Ashton Carter, U.S. Secretary of Defense (Clip 3: Climate Change)

Commonwealth Club

Published on Mar 1, 2016

Dr. Ashton B. Carter, 25th U.S. Secretary of Defense

Remarks followed by conversation with Dr. Gloria Duffy, President and CEO, The Commonwealth Club

How does the U.S. plan to combat ISIS? How will we know if we are succeeding? What is our future role in Syria, Iraq and Afghanistan? How should we be approaching Russia—as a threat or an ally, or both? Why did the U.S. finally just decide to admit women to combat roles in our armed forces? Is North Korea in a new round of nuclear weapons development, and how should the U.S. respond? Is the U.S. defense budget too large or too small? Will we need to spend more or less in the future, and on what kinds of technology? How can “soft power” help to further U.S. security goals? Do we need more nuclear weapons, or fewer, or to improve and update those we have? Where are the future hotspots that could threaten U.S. and global security? How is the Pentagon dealing with climate change? What countries are the closest allies and collaborators for the U.S.?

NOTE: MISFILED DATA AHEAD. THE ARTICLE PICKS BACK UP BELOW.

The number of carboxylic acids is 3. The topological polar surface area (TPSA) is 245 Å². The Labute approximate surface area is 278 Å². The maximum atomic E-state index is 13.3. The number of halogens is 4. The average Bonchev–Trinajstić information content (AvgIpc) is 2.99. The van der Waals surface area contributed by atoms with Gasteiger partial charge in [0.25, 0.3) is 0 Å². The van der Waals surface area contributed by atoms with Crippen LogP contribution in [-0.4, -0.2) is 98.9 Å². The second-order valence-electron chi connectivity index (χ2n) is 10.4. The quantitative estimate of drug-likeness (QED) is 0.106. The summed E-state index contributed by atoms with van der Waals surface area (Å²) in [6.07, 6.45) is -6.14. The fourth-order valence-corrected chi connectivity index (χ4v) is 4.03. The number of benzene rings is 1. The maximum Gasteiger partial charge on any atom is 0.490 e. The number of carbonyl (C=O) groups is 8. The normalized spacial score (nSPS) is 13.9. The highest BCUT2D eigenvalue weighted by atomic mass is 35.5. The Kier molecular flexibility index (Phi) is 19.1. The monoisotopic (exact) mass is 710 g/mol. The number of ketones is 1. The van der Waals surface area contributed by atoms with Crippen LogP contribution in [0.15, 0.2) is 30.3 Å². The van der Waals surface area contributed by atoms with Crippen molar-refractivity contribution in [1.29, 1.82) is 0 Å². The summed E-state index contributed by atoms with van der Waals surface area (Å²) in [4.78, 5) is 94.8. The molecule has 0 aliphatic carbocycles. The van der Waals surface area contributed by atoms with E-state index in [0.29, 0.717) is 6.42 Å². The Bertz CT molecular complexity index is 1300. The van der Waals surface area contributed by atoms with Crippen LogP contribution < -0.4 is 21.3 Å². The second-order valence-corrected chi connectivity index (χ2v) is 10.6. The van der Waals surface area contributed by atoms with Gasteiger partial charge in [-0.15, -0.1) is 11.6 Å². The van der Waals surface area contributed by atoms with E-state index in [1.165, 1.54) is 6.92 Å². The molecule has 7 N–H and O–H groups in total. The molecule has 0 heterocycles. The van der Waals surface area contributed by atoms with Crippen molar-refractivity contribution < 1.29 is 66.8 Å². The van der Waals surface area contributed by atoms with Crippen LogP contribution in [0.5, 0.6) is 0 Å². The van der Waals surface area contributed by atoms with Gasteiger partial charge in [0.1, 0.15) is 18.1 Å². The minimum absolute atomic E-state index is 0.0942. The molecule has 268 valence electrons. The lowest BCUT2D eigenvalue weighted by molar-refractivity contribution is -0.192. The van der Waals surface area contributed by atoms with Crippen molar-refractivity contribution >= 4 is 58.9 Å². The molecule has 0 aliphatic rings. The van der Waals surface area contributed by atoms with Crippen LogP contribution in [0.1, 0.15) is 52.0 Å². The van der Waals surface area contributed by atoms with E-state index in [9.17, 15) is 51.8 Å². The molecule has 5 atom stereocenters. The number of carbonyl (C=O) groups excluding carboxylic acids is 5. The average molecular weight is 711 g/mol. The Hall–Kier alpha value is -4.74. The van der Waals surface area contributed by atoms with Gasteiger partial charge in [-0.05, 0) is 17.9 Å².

A physicist and Rhodes Scholar, Defense Secretary Ashton “Ash” Carter has spent more than three decades applying his knowledge of science and technology, global strategy, and policy in leadership roles during both Democratic and Republican administrations.

Secretary Carter served as deputy secretary of defense from 2011 to 2013, essentially the Department of Defense’s chief operating officer. From 2009 to 2011, he was under-secretary of defense for acquisition, technology and logistics. From 1993-1996, he served as assistant secretary of defense for international security policy, where he was responsible for strategic affairs, nuclear weapons policy, and the Nunn-Lugar program that dismantled nuclear weapons in Ukraine, Kazakhstan, Belarus and Russia.

Global Climate Change
Environment Ethics
Environment Justice

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